View Full Version : sensor cleaning
04-24-2008, 08:09 AM
Has anybody attempted to clean the sensor on their DSLR? My Canon 20D is in need of it and I am apprehensive on doing it myself after researching it on the net. I've already used a rocket blower but some spots are still there. I've also looked for a professional to do it, but there doesn't seem to be anybody in Jamaica that is qualified to clean it. Any ideas or thoughts? Thanks.
Very easy, just don't mess it up. You can't actually clean the sensor, but the filter in front of it. This filter is quite sturdy, but any damage or permanent stain will ruin your camera.
Two methods I have experience with:
1) Arctic Butterfly VisibleDust. It is an investment (not aware of the prices everywhere) but I paid €70 ($100?) for it last year, but the price has dropped since then. Basicly it's a brush on a little motor so you can static-charge the fibers. This will get almost anything from the sensor, except real sticky stains. I have one of these and it does the job very good and you can bring it everywhere. Easiest to use and hard to do wrong.
Spin it a few seconds, turn it off and gently brush your sensor (holding the camera upside down).
2) Wet & Dry method. Widely regarded as the way to go for the cleanest result. When the sensor is really dirty, you have no other option then to go down this route. I've done this before and it's quite easy. All stores sell this (brand varies) and following the instructions it's not difficult to do it right. But these swaps will cost you since they are expensive and cannot be re-used.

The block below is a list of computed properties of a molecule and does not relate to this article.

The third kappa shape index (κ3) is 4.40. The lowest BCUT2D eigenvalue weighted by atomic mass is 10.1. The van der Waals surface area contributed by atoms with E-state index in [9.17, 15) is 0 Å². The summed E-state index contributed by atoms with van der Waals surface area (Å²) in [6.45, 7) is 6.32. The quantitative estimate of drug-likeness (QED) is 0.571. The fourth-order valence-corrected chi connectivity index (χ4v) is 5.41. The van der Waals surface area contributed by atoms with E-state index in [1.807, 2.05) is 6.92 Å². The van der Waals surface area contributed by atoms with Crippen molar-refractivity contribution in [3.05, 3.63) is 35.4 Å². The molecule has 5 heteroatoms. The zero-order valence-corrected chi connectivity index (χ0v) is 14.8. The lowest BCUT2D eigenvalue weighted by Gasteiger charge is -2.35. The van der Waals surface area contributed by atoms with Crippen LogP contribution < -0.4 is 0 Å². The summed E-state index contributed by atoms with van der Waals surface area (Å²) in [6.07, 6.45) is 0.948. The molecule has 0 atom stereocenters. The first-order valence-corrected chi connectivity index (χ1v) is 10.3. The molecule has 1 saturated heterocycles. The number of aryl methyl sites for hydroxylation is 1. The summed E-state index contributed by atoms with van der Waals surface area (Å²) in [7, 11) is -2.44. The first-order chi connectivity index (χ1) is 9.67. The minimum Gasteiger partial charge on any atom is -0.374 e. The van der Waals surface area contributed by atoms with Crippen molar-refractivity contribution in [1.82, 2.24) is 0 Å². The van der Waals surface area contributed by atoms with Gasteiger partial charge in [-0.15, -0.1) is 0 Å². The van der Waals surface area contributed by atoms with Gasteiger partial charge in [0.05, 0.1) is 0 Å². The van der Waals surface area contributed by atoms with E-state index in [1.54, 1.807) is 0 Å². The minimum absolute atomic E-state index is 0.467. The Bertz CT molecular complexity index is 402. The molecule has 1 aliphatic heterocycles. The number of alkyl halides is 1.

The basic idea is you swap the sensor with a wet swap to loosen the dust. After that you do the same with a clean dry swap to pick up and remove the dust. You need some precautions though. Must be appied in a 'dust free room' (bathroom not long after taking a shower is a good place). You could combine it with a shave...!
I prefer the first option because it's easier, faster, re-usable and can be applied anywhere. There are other methods, but I don't recommend them because I don't believe they work or I don't want it near my precious camera. That doesn't mean they don't work, just that I don't use them.
Testing for dust: Use Av to select the highest F-number and manual focus to focus at the nearest focusdistance and +1EV exposure compensation (not really needed). Point it at an evenly lit plain surface or clear sky and make a picture will moving the camera.
04-29-2008, 01:52 PM
you dont necessarly need the brush whirlygig, but proper brushes are essential, and the are expensive. I think I payed about 100 dollars for two small brushes. also you will need to figure out how to lock up the mirror in your camera. If the shutter comes down while you are cleaning it is very possible you will damage it. Personally if i did not use my cameras professionaly and needed them cleaned often I would just take the old nikon to the shop and have them do it.
Every digital SLR has a sensor clean function. When the batterys are fully charged there isn't any problem of your mirror coming down.
Cleaning in a store costs usually around $40. You can do alot of cleaning yourself for that money. It only takes a few minutes at most.
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